Friday, December 14, 2018
South Park Community Center, 8319 8th Avenue S 


Homelessness Investments Outcomes; Public Comment Meeting re: SR 99 Tolls; Books for Teachers

June 1st, 2018

Homelessness Investments Outcomes

A couple weeks ago, I promised an update on how funds invested by the Human Services Department were spent on in homelessness in 2017 and what were the outcomes.

In 2017, HSD invested $54 million in prevention, emergency and housing services for people experiencing homelessness.  CBO identifies $61M in total spending for homelessness, and this includes items such as Domestic Violence and Sexual assault services and Healthcare for the Homeless through King County.  These city-supported projects helped 5,058 people in the homeless services system to either move to permanent housing or maintain their permanent housing.  This is a 30% improvement over 2016 outcomes and with increased investments in housing, prevention and enhanced emergency services in 2018, HSD expects that the city’s funded programs will have an improved rate of success in 2018.

For 2017, the results for the performance measures are as follows:

It’s important to note here that though HSD predicts continued improvement, the King County audit cautions that hope without significant investments in permanent housing is unsupported:

  “Local funders have increased investments in rapid rehousing (RRH), but past performance, market challenges, and limited information raise concerns about its potential limitations. RRH performance in King County has consistently fallen below national benchmarks and local standards, and fewer than half of enrollees got housing through a RRH program between January 1, 2015 and August 1, 2017.Those who do not get housing are less likely to exit to permanent housing and more likely to return to homelessness.  Competition for limited affordable housing makes it difficult to move rapid rehousing clients into units. In King County, there are on average 470 one-bedroom units and studios affordable to households making less than 30 percent of area median income at a time.  Since 2016, RRH providers have sougth these types of units for an average of between 235 and 386 households at a time (see Exhibit I). This means that providers would need to be able to place clients in half to over three quarters of these available units, with constrained conditions for larger households as well. Given that other households compete for these same market units, finding units that RRH enrollees can occupy is a challenge.”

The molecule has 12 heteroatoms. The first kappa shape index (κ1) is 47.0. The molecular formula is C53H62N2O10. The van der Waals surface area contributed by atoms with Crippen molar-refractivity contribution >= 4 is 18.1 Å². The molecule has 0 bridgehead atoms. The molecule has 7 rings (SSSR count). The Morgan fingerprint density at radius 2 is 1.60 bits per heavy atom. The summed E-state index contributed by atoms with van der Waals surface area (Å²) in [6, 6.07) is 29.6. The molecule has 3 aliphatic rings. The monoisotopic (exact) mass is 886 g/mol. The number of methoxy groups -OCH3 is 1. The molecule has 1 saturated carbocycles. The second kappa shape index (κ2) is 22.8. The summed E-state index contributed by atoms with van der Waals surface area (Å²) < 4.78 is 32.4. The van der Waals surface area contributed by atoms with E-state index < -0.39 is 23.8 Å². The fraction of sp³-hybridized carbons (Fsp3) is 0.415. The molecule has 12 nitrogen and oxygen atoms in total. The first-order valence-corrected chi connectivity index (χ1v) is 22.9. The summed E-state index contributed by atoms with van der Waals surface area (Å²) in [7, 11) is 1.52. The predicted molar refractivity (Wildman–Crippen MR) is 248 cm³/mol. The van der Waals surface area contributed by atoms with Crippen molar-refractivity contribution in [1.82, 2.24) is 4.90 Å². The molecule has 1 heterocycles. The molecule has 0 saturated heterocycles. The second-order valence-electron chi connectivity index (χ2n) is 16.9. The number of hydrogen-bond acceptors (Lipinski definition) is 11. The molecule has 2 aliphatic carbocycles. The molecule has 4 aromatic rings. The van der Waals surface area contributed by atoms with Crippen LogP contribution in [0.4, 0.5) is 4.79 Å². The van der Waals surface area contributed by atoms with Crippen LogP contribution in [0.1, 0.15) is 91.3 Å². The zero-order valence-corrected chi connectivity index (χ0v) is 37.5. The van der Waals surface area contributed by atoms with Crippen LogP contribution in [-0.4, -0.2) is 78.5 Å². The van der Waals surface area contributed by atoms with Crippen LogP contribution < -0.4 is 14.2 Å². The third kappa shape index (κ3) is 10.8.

I get a lot of questions from constituents about homelessness.  Here are some of my responses to the kinds of questions that I frequently get.

  1. Why isn’t homelessness being solved on the regional level?
  2. How long should it take to move a homeless person into a shelter?
  3. Isn’t addiction the real reason for homelessness?                           
  4. Can’t we solve homelessness through zoning changes?
  5. Why can’t we do what other successful cities have done to combat homelessness?
  6. Why can’t we draw on more non-profits, churches, synagogues and mosques to offer temporary housing?
  7. We need to have homeless people do their share. There must be some reciprocity – if we help them, then they need to (clean up garbage, agree to drug treatment etc.)?